Giving the Benefit of the Doubt

Paul Faulkner
University of Sheffield
Faced with evidence that what a person said is false, we can nevertheless trust them and so believe what they say – choosing to give them the benefit of the doubt. This is particularly notable when the person is a friend, or someone we are close to. Towards such persons, we demonstrate a remarkable epistemic partiality. We can trust, and so believe, our friends even when the balance of the evidence suggests that what they tell us is false. And insofar as belief is possible, it is also possible to acquire testimonial knowledge on those occasions when the friends know what they tell us. This paper seeks to explain these psychological and epistemological possibilities.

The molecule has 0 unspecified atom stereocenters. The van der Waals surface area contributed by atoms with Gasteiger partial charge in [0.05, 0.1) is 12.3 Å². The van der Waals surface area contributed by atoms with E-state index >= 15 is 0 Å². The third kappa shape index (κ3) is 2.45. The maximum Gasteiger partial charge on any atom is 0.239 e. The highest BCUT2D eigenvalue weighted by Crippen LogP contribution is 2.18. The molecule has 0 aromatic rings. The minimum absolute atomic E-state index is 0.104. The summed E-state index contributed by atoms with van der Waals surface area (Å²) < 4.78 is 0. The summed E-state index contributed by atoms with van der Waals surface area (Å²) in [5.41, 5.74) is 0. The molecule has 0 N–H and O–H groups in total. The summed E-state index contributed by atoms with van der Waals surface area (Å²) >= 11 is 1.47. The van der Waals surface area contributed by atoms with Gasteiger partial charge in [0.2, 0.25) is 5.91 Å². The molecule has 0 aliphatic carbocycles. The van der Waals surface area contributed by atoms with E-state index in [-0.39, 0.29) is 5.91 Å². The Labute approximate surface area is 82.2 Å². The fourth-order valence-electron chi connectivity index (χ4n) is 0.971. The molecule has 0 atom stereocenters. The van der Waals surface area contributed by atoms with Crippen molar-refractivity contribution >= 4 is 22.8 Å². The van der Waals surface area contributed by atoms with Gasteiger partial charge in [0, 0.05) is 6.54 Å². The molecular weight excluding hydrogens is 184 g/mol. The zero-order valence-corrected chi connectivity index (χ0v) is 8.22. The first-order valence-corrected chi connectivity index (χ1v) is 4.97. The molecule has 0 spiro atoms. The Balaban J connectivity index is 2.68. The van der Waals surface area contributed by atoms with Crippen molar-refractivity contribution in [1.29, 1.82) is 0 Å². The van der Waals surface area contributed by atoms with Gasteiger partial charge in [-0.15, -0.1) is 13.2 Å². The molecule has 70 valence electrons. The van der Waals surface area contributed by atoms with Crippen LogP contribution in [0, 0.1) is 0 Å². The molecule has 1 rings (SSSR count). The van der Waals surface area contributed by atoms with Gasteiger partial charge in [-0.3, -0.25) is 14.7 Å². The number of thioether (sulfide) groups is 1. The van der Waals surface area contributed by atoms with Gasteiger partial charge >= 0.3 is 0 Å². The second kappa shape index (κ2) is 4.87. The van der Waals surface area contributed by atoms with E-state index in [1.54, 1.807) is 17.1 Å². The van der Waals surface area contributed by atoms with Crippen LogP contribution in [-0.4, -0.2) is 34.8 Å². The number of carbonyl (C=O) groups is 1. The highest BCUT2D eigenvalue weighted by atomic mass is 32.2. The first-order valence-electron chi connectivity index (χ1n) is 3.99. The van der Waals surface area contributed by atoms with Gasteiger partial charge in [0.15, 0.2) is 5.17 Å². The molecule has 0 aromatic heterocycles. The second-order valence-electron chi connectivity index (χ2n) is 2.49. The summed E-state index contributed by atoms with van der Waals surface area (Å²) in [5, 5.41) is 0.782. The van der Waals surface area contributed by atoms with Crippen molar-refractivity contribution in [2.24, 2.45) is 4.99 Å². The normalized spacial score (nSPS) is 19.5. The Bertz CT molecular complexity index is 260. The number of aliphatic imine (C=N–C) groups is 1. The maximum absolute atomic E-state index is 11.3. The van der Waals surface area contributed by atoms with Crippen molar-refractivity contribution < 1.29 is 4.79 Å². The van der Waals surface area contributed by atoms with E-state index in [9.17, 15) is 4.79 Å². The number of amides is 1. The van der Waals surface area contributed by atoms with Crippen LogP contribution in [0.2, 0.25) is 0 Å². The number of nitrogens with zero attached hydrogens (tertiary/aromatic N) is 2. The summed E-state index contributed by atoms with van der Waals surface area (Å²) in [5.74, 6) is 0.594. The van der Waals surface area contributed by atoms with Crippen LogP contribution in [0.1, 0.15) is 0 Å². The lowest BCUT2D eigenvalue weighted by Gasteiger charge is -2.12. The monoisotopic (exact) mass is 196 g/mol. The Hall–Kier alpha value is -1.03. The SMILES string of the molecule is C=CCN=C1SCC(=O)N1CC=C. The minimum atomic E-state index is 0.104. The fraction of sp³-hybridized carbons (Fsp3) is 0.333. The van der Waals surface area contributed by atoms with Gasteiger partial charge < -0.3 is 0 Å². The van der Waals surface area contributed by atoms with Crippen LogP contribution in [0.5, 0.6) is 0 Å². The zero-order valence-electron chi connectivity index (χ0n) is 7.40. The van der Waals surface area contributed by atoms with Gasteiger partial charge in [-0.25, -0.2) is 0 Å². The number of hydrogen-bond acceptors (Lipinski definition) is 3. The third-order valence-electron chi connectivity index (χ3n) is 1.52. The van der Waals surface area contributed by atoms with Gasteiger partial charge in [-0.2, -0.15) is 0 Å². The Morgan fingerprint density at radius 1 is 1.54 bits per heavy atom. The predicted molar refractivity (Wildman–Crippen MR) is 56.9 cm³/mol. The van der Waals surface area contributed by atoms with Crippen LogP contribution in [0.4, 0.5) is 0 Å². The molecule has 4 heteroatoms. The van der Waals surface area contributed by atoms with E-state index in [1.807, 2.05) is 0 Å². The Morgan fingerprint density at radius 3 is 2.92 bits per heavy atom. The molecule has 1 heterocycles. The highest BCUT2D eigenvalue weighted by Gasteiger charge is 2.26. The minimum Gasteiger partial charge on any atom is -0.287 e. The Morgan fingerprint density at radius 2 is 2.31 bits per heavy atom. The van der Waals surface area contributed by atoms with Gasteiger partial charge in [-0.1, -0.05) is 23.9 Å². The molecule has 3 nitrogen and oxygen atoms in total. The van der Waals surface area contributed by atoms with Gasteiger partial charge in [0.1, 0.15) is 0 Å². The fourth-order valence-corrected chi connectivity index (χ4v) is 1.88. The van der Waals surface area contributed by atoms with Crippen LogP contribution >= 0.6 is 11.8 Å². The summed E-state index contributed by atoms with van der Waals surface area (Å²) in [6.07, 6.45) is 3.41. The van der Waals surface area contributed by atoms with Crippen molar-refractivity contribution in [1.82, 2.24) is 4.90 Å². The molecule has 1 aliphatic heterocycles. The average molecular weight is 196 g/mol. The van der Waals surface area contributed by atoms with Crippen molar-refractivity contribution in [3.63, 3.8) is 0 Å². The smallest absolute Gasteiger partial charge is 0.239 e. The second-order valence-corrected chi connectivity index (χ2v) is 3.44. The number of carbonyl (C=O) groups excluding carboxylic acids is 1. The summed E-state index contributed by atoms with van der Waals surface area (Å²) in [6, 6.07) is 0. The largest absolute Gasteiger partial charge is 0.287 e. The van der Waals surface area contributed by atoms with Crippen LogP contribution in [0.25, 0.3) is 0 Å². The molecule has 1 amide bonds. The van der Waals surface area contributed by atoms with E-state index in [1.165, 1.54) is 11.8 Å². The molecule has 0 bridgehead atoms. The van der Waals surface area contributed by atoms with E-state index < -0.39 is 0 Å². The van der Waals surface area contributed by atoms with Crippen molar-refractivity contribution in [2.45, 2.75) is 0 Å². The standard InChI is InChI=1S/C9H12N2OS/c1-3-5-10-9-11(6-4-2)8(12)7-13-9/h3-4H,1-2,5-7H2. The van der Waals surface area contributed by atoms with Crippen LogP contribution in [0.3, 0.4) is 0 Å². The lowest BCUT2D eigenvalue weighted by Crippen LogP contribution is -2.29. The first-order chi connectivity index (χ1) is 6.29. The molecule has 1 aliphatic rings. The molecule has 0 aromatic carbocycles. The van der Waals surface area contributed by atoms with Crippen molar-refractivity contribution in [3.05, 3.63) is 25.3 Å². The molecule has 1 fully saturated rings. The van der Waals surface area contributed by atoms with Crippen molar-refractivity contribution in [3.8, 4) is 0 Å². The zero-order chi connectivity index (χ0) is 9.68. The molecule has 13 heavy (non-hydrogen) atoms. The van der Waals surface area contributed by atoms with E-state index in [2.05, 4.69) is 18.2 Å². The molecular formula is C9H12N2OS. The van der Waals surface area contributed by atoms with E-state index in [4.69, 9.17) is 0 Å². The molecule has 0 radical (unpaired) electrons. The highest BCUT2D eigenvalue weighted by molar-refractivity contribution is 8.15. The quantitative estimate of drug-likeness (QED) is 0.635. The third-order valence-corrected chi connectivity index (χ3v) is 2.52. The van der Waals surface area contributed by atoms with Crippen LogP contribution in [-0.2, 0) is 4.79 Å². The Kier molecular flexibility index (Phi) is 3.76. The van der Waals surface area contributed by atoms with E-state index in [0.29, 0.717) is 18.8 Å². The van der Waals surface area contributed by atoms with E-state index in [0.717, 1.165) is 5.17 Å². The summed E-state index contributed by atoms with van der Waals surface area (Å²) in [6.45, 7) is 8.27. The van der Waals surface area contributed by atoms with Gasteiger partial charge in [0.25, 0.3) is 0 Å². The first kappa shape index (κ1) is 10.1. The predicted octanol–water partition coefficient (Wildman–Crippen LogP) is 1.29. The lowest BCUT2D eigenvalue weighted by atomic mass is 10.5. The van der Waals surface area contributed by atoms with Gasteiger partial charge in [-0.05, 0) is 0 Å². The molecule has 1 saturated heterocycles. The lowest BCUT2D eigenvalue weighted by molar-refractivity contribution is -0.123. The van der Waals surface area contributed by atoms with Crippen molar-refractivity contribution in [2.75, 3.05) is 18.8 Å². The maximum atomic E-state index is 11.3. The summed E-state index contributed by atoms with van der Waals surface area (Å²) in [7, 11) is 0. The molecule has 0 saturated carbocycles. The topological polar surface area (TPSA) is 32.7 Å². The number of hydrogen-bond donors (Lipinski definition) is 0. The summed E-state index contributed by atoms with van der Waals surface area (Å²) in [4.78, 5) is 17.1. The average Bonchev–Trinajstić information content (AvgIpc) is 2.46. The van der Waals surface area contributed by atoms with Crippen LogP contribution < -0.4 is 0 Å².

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DOI 10.1080/09672559.2018.1440952
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References found in this work BETA

The Possibility of Practical Reason.David Velleman - 2000 - Oxford University Press.
Elusive Knowledge.David Lewis - 1996 - Australasian Journal of Philosophy 74 (4):549 – 567.
Contextualism and Knowledge Attributions.Keith DeRose - 1992 - Philosophy and Phenomenological Research 52 (4):913-929.

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